University students learn that life is service

Touching lives is purpose of SVU class

BUENA VISTA, Va. — "Learn that Life Is Service" is the motto for Southern Virginia University (SVU), located in the historic Shenandoah Valley at the foot of the Blue Ridge Mountains in Virginia.

With more than 8,000 service hours logged so far this academic year, the approximately 475 Latter-day Saint students currently enrolled at SVU are representing the school by living up to its motto.

Southern Virginia University grew out of a former women's college that was financially troubled and at the brink of closing in 1996. A few LDS businessmen assumed the school's debts in exchange for the right to manage the school.

The businessmen established the new school on values and standards taught by the Church. That fall (1996), 74 students enrolled in a four-year co-educational college. Since then the school has expanded in many areas, from enrollment and majors to qualifying for accreditation with the American Academy for Liberal Education in 2000, and achieving university status in 2001.

Although SVU is not affiliated with or funded by the Church, its administrators are all Church members, as well as most board of trustees. In addition, most of the faculty and staff are LDS. Composition of the student body is more than 99 percent LDS with students coming from nearly every state and several countries.

Historic building is where students study and attend classes.
Historic building is where students study and attend classes. | Photo by Paul Cheney

The service that students at SVU provide to the schools, hospital, libraries and other organizations reflects well on the Church and has softened hearts and opened doors in the community. Students live up to the university's motto by showing what they stand for as Latter-day Saints.

SVU requires two credit hours of service for graduation. The students select from a list of more than 25 established programs. They choose one site at which they will volunteer weekly during the semester to earn one-half credit. Some of the programs include: campus and community beautification projects, Chamber of Commerce, sheriff's office, a juvenile correction center, school support, medical support or SVU support.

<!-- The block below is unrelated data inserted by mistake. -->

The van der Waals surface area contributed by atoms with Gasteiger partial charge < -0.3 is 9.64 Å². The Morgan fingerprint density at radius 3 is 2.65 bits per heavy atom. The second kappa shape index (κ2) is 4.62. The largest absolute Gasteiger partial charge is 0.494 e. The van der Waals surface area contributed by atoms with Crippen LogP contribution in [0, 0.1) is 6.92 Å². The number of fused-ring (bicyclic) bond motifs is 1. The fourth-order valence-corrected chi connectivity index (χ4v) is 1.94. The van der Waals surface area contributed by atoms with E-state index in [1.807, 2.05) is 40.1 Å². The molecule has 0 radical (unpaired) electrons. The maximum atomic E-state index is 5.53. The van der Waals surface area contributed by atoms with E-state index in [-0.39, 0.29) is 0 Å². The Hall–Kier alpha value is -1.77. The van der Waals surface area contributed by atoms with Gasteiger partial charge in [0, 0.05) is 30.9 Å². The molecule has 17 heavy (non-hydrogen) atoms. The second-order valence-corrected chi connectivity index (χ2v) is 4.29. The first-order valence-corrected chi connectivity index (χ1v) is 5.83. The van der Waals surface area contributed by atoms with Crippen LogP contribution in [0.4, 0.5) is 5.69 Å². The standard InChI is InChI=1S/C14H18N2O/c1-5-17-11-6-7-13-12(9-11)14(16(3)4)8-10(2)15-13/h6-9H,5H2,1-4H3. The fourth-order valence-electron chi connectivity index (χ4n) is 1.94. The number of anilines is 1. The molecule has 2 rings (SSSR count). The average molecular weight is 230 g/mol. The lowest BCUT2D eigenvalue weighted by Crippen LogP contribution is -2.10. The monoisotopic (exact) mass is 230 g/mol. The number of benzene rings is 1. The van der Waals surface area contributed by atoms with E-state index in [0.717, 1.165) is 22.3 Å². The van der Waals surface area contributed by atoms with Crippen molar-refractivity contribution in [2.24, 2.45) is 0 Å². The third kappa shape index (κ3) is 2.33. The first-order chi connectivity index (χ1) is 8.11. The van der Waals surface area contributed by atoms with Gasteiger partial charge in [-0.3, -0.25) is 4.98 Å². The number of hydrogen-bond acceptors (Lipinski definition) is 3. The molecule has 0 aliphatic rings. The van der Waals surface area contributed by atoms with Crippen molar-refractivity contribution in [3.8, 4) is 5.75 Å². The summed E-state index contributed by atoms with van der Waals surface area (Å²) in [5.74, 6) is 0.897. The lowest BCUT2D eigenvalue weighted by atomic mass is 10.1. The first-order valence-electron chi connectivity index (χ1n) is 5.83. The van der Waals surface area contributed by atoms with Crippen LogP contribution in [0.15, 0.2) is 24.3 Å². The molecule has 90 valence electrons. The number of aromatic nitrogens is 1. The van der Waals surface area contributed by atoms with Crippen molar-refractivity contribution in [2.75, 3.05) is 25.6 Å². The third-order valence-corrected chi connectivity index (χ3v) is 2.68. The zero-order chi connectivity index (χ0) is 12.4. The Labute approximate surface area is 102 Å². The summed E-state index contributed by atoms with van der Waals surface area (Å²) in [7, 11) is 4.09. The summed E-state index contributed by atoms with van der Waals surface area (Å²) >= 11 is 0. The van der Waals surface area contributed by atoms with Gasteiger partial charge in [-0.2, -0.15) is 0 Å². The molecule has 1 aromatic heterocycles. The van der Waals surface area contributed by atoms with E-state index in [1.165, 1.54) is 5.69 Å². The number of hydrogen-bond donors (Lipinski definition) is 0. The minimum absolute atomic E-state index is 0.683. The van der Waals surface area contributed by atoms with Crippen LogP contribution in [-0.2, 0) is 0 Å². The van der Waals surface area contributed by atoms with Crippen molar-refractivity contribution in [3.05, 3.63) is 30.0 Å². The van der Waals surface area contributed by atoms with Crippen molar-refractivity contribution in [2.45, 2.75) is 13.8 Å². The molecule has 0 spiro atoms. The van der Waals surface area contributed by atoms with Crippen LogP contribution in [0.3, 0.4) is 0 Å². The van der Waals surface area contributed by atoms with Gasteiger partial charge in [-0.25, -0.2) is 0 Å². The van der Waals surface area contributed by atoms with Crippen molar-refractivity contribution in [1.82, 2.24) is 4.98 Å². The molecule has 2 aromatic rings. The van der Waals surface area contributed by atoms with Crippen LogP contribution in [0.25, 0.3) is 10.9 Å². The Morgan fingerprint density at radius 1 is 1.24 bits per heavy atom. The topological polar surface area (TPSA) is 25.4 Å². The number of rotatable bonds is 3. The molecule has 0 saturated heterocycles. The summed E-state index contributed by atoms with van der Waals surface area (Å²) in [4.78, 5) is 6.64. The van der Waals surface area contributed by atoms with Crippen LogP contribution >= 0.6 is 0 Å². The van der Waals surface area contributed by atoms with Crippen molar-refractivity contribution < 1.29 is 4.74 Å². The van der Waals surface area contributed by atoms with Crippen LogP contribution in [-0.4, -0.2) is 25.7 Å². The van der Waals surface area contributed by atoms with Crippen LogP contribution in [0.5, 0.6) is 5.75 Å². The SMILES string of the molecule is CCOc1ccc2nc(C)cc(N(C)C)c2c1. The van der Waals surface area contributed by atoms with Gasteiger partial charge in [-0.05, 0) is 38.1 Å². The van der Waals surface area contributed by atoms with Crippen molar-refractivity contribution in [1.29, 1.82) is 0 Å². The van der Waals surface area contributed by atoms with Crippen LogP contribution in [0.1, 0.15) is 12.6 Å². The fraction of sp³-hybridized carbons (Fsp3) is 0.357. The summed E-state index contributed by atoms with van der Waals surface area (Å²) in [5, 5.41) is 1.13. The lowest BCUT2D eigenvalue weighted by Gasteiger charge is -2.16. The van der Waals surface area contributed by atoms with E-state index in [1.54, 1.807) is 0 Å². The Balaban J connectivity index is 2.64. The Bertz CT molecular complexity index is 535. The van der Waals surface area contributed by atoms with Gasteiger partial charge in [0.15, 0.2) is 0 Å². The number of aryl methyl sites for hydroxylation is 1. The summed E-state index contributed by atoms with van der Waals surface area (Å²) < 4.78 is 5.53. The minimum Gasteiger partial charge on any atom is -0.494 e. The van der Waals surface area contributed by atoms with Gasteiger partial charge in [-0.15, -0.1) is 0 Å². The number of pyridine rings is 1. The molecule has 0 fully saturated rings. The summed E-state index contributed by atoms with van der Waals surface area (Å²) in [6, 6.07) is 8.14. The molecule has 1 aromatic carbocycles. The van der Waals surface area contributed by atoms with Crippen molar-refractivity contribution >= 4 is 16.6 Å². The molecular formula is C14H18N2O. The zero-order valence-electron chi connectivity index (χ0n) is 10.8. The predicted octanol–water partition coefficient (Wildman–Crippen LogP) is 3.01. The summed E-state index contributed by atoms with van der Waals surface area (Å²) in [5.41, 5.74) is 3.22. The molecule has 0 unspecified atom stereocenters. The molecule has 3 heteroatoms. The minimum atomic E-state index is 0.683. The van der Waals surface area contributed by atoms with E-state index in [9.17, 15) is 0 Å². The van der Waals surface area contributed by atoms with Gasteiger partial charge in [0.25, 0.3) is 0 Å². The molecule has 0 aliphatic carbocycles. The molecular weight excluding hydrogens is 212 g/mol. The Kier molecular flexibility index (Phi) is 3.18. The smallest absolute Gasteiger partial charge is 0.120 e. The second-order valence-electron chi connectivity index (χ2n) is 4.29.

Students can also choose their own service projects. Such "choose your own" service projects include: teaching children in the community to play an instrument, play the organ for another church, volunteer for Meals on Wheels, and create a documentary and/or web page to promote a community program.

Students also go the extra mile by participating in service activities through SVU's student government, which sponsored about 1,000 service hours last year. Another 2,400 service hours from students is accumulated through Church-sponsored events.

Southern Virginia University President E. Curtis Fawson.
Southern Virginia University President E. Curtis Fawson. | Photo by Paul Cheney

Service rendered by the students impacts the community surrounding the school. A supervisor at a juvenile correctional facility estimated that the facility saves $13.69 per donated hour.

Volunteers save community and civic organizations thousands of dollars each year and build good relationships. Toby Anderson, SVU director of Student Services, tells of receiving many letters expressing appreciation for service rendered.

There also are countless unrecorded service hours and projects as students pitch in to help fellow beings on the spur of the moment. One neighbor of the university called SVU's President E. Curtis Fawson to thank him and compliment her neighbor students who frequently shoveled snow and helped her in other ways. Community members make many such expressions of appreciation.

"We continue to be impressed with our students and the service they provide, both on campus and in the community. We are so grateful for the parents who entrust their choice sons and daughters to this . . . university," said President Fawson. "The training, talents and testimonies they have gained in their homes add a special spirit to our campus."

Last year, SVU students completed more than 11,600 hours. With the increase in student enrollment this year, the total service hours are expected to increase.

More important than the number of service hours that are recorded, the university expects to strengthen lives of those who incorporate the motto, "Learn that Life Is Service."

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